Tur-whaaten? Steph Nash explores the modern doughnut evolution.
The sugary, all-American doughnut has received more than its fair share of attention lately.
From its humble beginnings as recurring motif on The Simpsons, to its unofficial adoption by policemen everywhere – it’s safe to say that the doughnut has withstood the test of time, and is now doing better than ever.
Culinary trends of the 21st century have pushed the boundaries of traditional foods and beverages. Heston Blumenthal came in to the public eye in the early 2000s with his scientific approach to cooking. Using a culinary method known as molecular gastronomy, Blumenthal completely revolutionised the way we think about food. Anything became possible. Ramen-burger? Sure! A cup of milk made out of a cookie? You got it!
Arguably, the best example of 21st century creativity and innovation in food can be seen in the doughnut. Its shape has shifted more than four times in the last two years, causing surge sales for pastry chefs, and soaring sugar levels for consumers. With the latest doughnut hybrid released just last month, it will be interesting to see how the pastry continues to change in 2015.
JANUARY 2013: THE CRONUT
The inventor of the cronut, Dominique Ansel, is now arguably as popular a chef as Heston Blumethal. Known by foodies and gluttons alike, Ansel’s culinary innovation jet-started his career in the food industry. In the early days, his signature cronuts were scalped on the black market for hundreds of dollars. Essentially, the cronut is a delicate croissant/doughnut hybrid. Plain and simple, but forever a favourite. Cronuts are a hot menu item in Sydney coffee shops, with Brewtown Newtown known to be one of the city’s most favoured.
AUGUST 2013: THE DOUGHSCUIT
A biscuit or a doughnut? Porque no los dos?! Pastry specialists Endgrain mixed their two signature dishes into one, creating a light, creamy and crunchy hybrid. The unique mixture is lightly fried, glazed, sliced in half and delicately filled with crème fraiche. Chefs, Enoch and Caleb Simpson, has a few varieties on sale at his restaurant in Chicago, including a very popular doughscuit filled with chocolate ganache.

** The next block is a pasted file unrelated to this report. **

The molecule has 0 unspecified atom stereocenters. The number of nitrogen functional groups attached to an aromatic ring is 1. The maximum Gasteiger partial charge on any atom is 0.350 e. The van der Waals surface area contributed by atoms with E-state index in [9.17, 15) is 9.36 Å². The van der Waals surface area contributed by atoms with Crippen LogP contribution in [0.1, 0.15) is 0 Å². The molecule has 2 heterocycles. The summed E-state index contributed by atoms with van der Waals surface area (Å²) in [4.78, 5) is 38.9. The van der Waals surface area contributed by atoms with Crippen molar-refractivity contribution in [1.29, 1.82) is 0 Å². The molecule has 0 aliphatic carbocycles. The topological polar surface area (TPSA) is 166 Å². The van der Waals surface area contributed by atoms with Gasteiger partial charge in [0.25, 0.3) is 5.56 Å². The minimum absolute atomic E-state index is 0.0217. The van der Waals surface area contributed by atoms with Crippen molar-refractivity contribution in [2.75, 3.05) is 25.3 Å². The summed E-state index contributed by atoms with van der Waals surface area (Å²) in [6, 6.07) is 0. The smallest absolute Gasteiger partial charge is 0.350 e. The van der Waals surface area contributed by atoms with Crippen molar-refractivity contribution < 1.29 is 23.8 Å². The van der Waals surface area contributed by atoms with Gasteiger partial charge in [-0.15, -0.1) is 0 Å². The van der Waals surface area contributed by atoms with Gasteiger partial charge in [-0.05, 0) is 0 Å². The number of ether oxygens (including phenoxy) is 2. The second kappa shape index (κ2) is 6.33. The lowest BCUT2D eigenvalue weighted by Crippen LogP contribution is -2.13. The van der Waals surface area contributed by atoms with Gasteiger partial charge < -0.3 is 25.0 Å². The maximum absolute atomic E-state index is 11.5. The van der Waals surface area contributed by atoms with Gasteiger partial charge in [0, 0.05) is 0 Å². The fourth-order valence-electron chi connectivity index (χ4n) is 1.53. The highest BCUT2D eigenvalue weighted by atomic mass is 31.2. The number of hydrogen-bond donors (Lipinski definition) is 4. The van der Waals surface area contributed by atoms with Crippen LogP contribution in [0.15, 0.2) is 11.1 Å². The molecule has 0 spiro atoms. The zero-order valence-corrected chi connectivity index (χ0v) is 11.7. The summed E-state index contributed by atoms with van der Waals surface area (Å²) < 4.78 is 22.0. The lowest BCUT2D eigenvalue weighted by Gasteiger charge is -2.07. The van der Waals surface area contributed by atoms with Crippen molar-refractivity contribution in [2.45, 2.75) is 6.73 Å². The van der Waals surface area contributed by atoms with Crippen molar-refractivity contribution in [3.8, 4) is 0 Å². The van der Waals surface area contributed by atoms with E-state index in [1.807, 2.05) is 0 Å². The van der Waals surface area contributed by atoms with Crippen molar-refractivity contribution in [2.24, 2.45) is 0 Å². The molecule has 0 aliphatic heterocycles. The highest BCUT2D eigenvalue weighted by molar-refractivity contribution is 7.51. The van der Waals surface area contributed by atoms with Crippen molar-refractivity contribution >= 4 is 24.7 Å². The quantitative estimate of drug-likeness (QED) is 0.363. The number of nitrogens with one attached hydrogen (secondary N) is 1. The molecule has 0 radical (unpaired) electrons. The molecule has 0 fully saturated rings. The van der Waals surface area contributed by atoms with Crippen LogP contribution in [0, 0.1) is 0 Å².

APRIL 2014: THE WONUT
American dessert restaurant, Waffles Cafe, created a doughnut and waffle hybrid – another portmanteau cutely known as the wonut. What started as a modest culinary experiment is now a cult sensation, with chef Alex Hernandez currently capitalising on his 11 different flavoured wonuts. The strangest? Peppered bacon with a maple glaze. Sydney-siders can grab a selection of wonuts at Paramount Coffee Project.
DECEMBER 2014: THE DOUGHNUT TURDUCKEN
Deep in the Frankenstein labs of Chow spawned the deadly doughnut turducken. Technically, it’s an apple fritter, encased in a custard doughnut, glazed with chocolate and coated in sprinkles. It is a masterpiece for gourmet foodies, and a nightmare for diabetics. The term turducken is a grammatical portmanteau, representing a turkey double-stuffed with duck and chicken. With origins dating back to India in the 1800s, the turducken is now a common feast for families during American Thanksgiving.